9. Keep the really heavy, hardwood pieces until last. When you are thinking about heading off to bed, you may want to put your one or two large, heavy, hardwood pieces on the fire so they can burn through the night. Make sure they are alight on their underside before you head off to bed. The front vent should almost be closed, the top vent should have always been closed unless you were baking, and the red hot coals should be glowing under lightly packed, hardwood cuts.

  1. A good fire is a joy to behold.

 

 

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Farm Gate Festival

The Lost World is an evocative name and it doesn’t disappoint.. There is stunning
mountain scenery along the tourist drive but did you ever feel like turning in past the
farm gate to explore more?
Well the Inaugural “Farm Gate Festival” in The Lost World is your chance to do just that!
This festival will be on June 28th and is an opening event for the Scenic Rim Region’s
‘Eat Local Week’. www.eatlocalweek.com.au
All participating businesses along the Lost World tourist drive are opening their doors to
the public. This is your chance to enter the Farm Gate and try, buy, learn, taste and
explore everything on offer.
Buy fresh meat and produce direct from the farmer, tour a dairy farm, ride a horse, enter
an art space and buy direct from the artist, try a cooking class or simply relax in a cafe
or picnic by a pretty river.
It couldn’t be easier to get involved just visit www.farmgatefestival.org to see what’s on
offer and download your map and guide.
This is your opportunity to be a local in The Lost World. It’s Your “backstage pass” to
our area – so join in the adventure!
When is it?: Saturday June 28th 2014
Where is it?: In The Lost World which is part of The Scenic Rim region and 90 minutes
from Brisbane and The Gold Coast, 20 minutes south of Beaudesert.
Media Contact: Nathan Overell – 0422 587 567 or info@farmgatefestival.org

Farm Gate Festival

Farm Gate Festival in the Lost World

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Revegetation Summer Review

  We’re proud of the tree plantings and weeding on Wongari near Christmas Creek, just three kilometers to walks in the Lamington National Park, in the shadow of Buchanan’s Fort, and stretching up Waterfall Creek to Lamington Falls situated in …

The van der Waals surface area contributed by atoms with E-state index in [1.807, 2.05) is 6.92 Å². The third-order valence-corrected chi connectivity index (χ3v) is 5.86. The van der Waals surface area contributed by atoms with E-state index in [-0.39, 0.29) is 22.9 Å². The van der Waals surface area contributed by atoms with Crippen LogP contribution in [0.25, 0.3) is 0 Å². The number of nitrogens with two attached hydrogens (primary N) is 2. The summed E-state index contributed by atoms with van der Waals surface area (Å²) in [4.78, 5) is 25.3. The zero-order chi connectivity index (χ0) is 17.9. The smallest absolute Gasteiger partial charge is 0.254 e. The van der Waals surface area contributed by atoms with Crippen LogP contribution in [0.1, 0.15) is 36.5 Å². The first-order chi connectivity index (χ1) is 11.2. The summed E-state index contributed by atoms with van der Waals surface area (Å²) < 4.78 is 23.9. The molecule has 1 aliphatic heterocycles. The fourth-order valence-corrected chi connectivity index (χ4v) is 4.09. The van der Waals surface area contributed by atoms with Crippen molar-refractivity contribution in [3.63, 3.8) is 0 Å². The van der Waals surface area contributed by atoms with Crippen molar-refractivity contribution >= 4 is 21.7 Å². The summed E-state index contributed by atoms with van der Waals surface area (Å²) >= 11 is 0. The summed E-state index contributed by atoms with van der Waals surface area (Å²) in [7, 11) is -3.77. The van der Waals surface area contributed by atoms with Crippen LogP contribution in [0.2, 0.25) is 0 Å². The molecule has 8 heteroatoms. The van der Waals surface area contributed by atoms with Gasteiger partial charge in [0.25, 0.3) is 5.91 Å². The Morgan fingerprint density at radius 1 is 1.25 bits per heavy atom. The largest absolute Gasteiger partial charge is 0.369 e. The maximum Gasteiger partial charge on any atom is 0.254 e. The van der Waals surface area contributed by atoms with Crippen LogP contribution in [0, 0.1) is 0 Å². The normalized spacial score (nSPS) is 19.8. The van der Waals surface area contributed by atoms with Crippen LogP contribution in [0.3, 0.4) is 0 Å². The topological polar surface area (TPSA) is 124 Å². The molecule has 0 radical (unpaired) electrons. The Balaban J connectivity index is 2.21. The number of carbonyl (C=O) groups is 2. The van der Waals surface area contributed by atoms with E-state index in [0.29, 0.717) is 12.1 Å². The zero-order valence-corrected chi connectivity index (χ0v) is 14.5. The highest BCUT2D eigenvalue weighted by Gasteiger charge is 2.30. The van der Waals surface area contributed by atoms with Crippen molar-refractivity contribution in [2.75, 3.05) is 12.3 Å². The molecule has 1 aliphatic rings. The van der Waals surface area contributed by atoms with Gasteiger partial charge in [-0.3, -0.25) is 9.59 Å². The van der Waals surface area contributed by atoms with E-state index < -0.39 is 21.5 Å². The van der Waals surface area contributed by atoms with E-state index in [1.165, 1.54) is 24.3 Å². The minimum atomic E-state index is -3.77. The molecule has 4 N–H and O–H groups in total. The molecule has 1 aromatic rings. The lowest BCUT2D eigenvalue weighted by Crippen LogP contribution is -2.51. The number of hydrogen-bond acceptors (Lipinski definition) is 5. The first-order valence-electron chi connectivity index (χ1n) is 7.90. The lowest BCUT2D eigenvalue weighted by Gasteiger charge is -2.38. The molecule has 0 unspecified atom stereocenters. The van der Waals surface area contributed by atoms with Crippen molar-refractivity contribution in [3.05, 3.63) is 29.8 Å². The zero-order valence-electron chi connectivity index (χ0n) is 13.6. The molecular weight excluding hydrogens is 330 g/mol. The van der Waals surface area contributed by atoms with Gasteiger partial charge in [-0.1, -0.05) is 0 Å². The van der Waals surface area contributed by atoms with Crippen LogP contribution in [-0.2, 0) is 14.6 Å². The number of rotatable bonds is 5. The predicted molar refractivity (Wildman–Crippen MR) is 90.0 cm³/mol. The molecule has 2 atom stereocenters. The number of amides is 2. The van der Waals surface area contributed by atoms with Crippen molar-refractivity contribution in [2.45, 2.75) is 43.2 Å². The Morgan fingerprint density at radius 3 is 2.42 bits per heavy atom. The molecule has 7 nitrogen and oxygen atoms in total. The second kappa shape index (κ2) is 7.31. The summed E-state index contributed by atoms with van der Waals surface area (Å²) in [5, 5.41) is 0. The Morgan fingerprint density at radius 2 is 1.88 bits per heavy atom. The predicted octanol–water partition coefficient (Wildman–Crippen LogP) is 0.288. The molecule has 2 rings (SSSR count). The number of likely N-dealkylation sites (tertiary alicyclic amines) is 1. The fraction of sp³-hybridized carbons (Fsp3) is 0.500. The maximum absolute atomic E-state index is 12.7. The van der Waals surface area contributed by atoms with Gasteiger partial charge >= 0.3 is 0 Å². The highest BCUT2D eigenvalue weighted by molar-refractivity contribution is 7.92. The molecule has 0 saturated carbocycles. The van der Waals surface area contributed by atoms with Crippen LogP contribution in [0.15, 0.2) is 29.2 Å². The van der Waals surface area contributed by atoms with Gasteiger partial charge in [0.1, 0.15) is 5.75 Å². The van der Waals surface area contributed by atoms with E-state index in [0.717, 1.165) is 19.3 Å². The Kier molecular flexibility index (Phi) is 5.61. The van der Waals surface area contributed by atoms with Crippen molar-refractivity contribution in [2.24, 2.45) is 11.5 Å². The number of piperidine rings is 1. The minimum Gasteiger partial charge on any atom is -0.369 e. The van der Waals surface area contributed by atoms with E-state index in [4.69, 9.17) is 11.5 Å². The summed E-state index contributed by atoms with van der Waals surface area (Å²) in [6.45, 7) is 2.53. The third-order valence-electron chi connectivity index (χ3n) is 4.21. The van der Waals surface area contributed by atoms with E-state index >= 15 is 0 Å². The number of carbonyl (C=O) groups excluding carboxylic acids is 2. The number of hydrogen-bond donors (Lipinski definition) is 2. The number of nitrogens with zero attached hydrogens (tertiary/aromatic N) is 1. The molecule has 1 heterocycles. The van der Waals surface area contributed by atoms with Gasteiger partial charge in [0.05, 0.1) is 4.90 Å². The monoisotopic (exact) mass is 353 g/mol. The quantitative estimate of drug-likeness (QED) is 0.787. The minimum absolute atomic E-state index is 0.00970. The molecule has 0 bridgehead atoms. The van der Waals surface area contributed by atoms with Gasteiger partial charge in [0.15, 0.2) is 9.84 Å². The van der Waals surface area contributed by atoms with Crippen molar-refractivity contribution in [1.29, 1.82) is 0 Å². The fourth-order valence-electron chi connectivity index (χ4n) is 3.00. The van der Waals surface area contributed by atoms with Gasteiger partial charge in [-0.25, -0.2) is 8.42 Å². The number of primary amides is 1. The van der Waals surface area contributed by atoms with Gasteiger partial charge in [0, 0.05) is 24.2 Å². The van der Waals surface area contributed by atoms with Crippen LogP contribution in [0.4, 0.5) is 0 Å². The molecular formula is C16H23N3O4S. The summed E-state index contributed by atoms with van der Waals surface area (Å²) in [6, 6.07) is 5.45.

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Darlington Markets

              The Darlington Markets are held in the grounds of the Darlington State School. It is in the Scenic Rim and another one of its many attractions. Found just at the end of Kerry …
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Serenity Cabin Photo Gallery

Serenity Cabin

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Wongari Flora and Fauna Photo Gallery

Wongari Flora and Fauna

3 wedgetail eagles
3 wedgetail eagles
Cane toad
Cane toad
Beetle mania
Beetle mania
Bovine curiousity
Bovine curiousity
Diamond python
Diamond python
Frog
Frog
Eastern Yellow Robin
Eastern Yellow Robin
Lace monitor
Lace monitor
Pretty Face Wallaby
Pretty Face Wallaby
Speckeled Monarch
Speckeled Monarch
Stripped Burrowing Frog
Stripped Burrowing Frog
Tangle trees
Tangle trees
Wedgetail Eagle
Wedgetail Eagle
White Necked Heron
White Necked Heron
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Guest View Photo Gallery

Wwoofers We've Had

overseas travelers we've had

Ben French
Ben French
Edwidge and Mathieu
Edwidge and Mathieu
Jesper
Jesper
Edwidge
Edwidge
tobi julie simon nils
tobi julie simon nils
Oola Mark Sven
Oola Mark Sven
sven jesper oola
sven jesper oola
Tobi Simon Julie Nils
Tobi Simon Julie Nils
Vincent
Vincent
Tobi and Nils
Tobi and Nils
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Buchanans Fort Photo Gallery

Buchanans Fort

photos from above

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Stinsons Crash Site Photo Gallery

Stinsons Crash Site

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Rehabilitation Photo Gallery

Rehabilitation